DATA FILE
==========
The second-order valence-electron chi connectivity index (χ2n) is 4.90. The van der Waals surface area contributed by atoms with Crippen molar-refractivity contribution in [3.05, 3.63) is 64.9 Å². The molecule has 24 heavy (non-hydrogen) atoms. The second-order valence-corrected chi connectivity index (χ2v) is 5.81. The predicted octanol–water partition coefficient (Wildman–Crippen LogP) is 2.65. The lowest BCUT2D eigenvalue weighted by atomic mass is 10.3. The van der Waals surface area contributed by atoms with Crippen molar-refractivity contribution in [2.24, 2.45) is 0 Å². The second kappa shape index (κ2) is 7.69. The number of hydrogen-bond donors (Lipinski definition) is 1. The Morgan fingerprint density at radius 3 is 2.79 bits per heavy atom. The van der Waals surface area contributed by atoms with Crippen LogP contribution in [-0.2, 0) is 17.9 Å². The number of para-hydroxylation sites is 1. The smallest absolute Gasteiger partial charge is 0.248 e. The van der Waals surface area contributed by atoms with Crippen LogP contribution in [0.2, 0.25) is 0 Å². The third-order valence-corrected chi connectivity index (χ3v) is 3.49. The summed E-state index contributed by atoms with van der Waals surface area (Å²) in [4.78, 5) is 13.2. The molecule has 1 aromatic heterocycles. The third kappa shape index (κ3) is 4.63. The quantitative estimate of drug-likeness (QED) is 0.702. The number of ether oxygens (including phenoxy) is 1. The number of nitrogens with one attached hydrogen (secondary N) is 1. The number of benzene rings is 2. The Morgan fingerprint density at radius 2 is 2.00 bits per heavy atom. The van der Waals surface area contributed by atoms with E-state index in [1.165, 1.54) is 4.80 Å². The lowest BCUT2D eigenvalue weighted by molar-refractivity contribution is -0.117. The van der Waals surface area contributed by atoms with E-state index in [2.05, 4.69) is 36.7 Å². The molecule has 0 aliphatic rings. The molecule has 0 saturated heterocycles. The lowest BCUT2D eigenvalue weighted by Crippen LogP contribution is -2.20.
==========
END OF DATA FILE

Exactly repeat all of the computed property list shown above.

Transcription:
The second-order valence-electron chi connectivity index (χ2n) is 4.90. The van der Waals surface area contributed by atoms with Crippen molar-refractivity contribution in [3.05, 3.63) is 64.9 Å². The molecule has 24 heavy (non-hydrogen) atoms. The second-order valence-corrected chi connectivity index (χ2v) is 5.81. The predicted octanol–water partition coefficient (Wildman–Crippen LogP) is 2.65. The lowest BCUT2D eigenvalue weighted by atomic mass is 10.3. The van der Waals surface area contributed by atoms with Crippen molar-refractivity contribution in [2.24, 2.45) is 0 Å². The second kappa shape index (κ2) is 7.69. The number of hydrogen-bond donors (Lipinski definition) is 1. The Morgan fingerprint density at radius 3 is 2.79 bits per heavy atom. The van der Waals surface area contributed by atoms with Crippen LogP contribution in [-0.2, 0) is 17.9 Å². The number of para-hydroxylation sites is 1. The smallest absolute Gasteiger partial charge is 0.248 e. The van der Waals surface area contributed by atoms with Crippen LogP contribution in [0.2, 0.25) is 0 Å². The third-order valence-corrected chi connectivity index (χ3v) is 3.49. The summed E-state index contributed by atoms with van der Waals surface area (Å²) in [4.78, 5) is 13.2. The molecule has 1 aromatic heterocycles. The third kappa shape index (κ3) is 4.63. The quantitative estimate of drug-likeness (QED) is 0.702. The number of ether oxygens (including phenoxy) is 1. The number of nitrogens with one attached hydrogen (secondary N) is 1. The number of benzene rings is 2. The Morgan fingerprint density at radius 2 is 2.00 bits per heavy atom. The van der Waals surface area contributed by atoms with E-state index in [1.165, 1.54) is 4.80 Å². The lowest BCUT2D eigenvalue weighted by molar-refractivity contribution is -0.117. The van der Waals surface area contributed by atoms with E-state index in [2.05, 4.69) is 36.7 Å². The molecule has 0 aliphatic rings. The molecule has 0 saturated heterocycles. The lowest BCUT2D eigenvalue weighted by Crippen LogP contribution is -2.20.